To read the full review, click here.

The Besnard Lakes Are The Last Great Thunderstorm Warnings (Full Time Hobby)

This then, and I’m going to say it again, is an absolutely stunning album by The Besnard Lakes… a career high in my humble opinion, and one in which you can absolutely lose yourself. However this is not some directionless loss but one that is both focussed and accessible for those who want to contemplate the profound themes being considered here. It is an album that I am sure I will be playing frequently, and will become part of the cannon of albums that mean an awful lot to me.

To read the full review, click here.

Upupayāma by Upupayāma (Cardinal Fuzz/ Centripetal Force)

I do not think that I have ever felt a piece of music reach into my mind… into my fictional headspace… as much as ‘Upupayāma’ has… and, as a result, I feel an incredible affinity with it. Perhaps this comes from a shared love of Kikagaku Moyo and Träd Gräs och Stenar, and the sort of effect that such music can have on one… either way I feel a very personal sense of connection with these four tracks and feel they have found my every bit as much as I have found them. But I’m not ready to leave my little cabin quite yet, so I’m putting the album on again and will invite you in again soon…

To read the full review, click here.

Bliss Land by Hattie Cooke (Castles in Space)

I fell for this album on the first listen. I read an interview with Hattie Cooke in which she says that she feels that the set is about liminal spaces, an area in which I have always had an interest. This perhaps explains why it seems to resonate with me. It was the atmosphere of the record that hit me first, and I think that this is because of that liminality… the intersection between pop, electronica and experimentalism which raises this release above the sum of its parts. As a result it has an immediate beauty that floored me. Excellent!

Dust Breathing by Møster (Hubro)

This, then, is a terrific album that is exciting and subtle in equal measure. It is the sound of four very good musicians getting together and producing something that is unique to them, it feels like it more that the sum of its not insignificant parts in this sense. It is an album that surprises you at every turn and brings something that is genuinely new to the table.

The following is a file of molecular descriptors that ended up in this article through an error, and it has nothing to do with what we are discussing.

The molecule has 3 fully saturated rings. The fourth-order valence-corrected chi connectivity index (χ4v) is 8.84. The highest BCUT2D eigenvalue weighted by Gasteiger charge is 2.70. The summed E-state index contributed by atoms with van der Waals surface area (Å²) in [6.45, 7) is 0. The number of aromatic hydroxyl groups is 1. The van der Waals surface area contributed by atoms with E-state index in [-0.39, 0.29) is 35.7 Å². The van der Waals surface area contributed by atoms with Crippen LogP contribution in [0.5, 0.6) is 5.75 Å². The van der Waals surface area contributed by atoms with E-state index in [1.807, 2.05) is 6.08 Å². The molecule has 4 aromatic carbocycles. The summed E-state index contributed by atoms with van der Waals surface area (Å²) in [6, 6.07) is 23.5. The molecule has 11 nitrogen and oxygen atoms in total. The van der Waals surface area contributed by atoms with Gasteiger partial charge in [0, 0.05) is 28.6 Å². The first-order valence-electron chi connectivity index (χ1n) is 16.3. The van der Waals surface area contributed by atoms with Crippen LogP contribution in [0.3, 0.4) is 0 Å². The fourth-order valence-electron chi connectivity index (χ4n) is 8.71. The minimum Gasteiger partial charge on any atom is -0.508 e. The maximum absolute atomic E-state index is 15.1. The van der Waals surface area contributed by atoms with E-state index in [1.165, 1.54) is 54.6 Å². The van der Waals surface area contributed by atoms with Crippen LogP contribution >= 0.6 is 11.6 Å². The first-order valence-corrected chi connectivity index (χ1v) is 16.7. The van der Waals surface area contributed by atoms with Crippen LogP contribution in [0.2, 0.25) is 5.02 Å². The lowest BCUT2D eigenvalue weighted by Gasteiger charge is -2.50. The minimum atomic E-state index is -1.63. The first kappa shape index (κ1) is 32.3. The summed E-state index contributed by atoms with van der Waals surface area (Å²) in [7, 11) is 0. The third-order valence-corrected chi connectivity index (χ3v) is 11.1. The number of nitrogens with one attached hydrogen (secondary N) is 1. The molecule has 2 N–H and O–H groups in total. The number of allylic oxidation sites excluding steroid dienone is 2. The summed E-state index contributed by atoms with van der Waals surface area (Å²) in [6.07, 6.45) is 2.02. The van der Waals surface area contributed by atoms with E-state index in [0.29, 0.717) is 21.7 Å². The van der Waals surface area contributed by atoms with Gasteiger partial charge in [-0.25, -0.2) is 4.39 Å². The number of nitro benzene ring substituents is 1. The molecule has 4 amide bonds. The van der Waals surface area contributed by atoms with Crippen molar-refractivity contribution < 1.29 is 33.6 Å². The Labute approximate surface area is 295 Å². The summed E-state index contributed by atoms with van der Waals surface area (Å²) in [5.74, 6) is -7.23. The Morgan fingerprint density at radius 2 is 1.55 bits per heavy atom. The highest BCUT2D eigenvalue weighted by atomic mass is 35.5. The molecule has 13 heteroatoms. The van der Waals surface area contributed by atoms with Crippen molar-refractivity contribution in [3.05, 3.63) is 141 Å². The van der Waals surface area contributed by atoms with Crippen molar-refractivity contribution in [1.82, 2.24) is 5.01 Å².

To read the full review, click here.

Pick A Day To Die by Sunburned Hand of Man (Three Lobed Recordings)

This set, then, tells the story of a band who are not only great musicians, but also not afraid to experiment and, well, just let themselves loose at any point in time. If I were forced to use one descriptor for what is available here it would probably be ‘fluid’ since I feel you get a real sense of freedom and easiness here amongst the constant changes in influences and genre. This is within a sort of ‘fuck you’ context which married together provides a wonderful listening experience which kind of hits you on all sides through blues, rock, jazz, pop, funk and dub perspectives as one style is easily folded into another.

To read the full review, click here

House Music by Bell Orchestre (Erased Tapes)

Like the Floating Points/ Pharaoh Sanders album that I wrote about recently, this is a remarkable and unique piece of music that is also to be listened to in one sitting. In a world where attention spans are expected to be much shorter, it is reassuring that such aural art continues to be recorded and released because it provides an opportunity to withdraw from, and reflect upon, the world in which we live… a place which seems every less peaceful with ever more stimulus. Indeed, it seems to be no accident that some of the best music I listen to these days comes from musicians who take themselves away from such milieux and just play… and in doing just that Bell Orchestre have produced an absolute gem!